Confusion for Students, Counselors as MAP Grants in Limbo for Second Straight Year

This is the time of year when high school seniors finalize their plans for college, including budgeting for the year to come.

The Illinois budget impasse has made this year an especially challenging one for high school seniors on two fronts. One concerns the general state of public universities in Illinois. Having received no state funding since the budget crisis began on July 1, the state's nine public universities are in varying states of struggling. This includes Chicago State University, which is preparing to close at the end of the month if state help doesn't arrive, and Eastern and Western Illinois University, both of which recently have laid off non-teaching staff. (WIU's April 13 layoff notice of 110 employees is here. EIU laid off 177 workers in February.)

With Gov. Bruce Rauner and House Speaker Michael Madigan still deadlocked, it looks possible that the state funding drought could extend well into Fiscal Year 2017. Understandably, students are apprehensive about starting their college careers at institutions that are on such shaky financial ground. College is stressful enough without wondering whether the institution will survive your first semester.

The second front concerns what for 50 years has been among the most reliable and fairly distributed forms of financial aid for students attending any college, public or private, in Illinois. In the 2014-2015 academic year, the Monetary Assistance Program provided $357 million in grants to more than 128,000 students, with need-based awards averaging about $2,800.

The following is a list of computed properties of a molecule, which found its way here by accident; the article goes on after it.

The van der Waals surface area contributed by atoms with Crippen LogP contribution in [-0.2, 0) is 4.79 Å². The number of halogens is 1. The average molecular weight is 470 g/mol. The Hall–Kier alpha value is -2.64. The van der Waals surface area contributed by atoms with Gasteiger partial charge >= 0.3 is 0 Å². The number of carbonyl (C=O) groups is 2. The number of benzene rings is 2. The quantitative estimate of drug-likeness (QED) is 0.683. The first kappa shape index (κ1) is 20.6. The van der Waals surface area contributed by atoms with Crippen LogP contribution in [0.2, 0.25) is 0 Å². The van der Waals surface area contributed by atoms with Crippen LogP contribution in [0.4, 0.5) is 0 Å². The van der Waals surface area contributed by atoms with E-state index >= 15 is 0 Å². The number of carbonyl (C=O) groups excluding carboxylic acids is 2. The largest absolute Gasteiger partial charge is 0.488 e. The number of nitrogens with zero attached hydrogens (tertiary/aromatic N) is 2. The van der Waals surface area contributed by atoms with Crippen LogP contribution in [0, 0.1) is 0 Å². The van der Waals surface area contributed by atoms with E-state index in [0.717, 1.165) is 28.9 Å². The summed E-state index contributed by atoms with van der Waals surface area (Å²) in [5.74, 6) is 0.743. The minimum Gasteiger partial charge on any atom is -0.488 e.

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Source: Illinois Student Assistance Commission

But with no higher education budget covering the current school year, awards that had been promised to students a year ago never arrived. MAP grants are paid directly to schools, which reduce a student's tuition accordingly. When the money didn't come, most schools absorbed the cost. Faced with the prospect of a second year without funding, some schools have begun warning that students themselves will be responsible for paying undelivered MAP grants in the 2016-2017 school year.

Columbia College in Chicago, which covered $7 million in MAP grants for 1,800 students this year, announced this month that it won't do so next year.

Public community colleges and universities could follow, state officials told the Illinois Senate Higher Education Committee this week. As reported by The News-Gazette of Champaign:

James Applegate, executive director of the Illinois Board of Higher Education, told the Senate Higher Education Committee that many community colleges and private universities are not covering the cost of the grants this spring "and certainly an increasing number will join them in the fall. And although our four-year universities have committed for it this year, there are clear indications that some may not be able to do it in the fall.

And Matt Berry, a staff member with the Illinois Community College Board, said that only "a handful, four or five" of public community colleges would be able to cover MAP grants next fall.

Applegate added that MAP funding may not be the greatest worry for colleges if the budget impasse stretches into FY 2017: "In some cases, we're not simply talking about not serving MAP students. We're talking about the continued existence of the institution."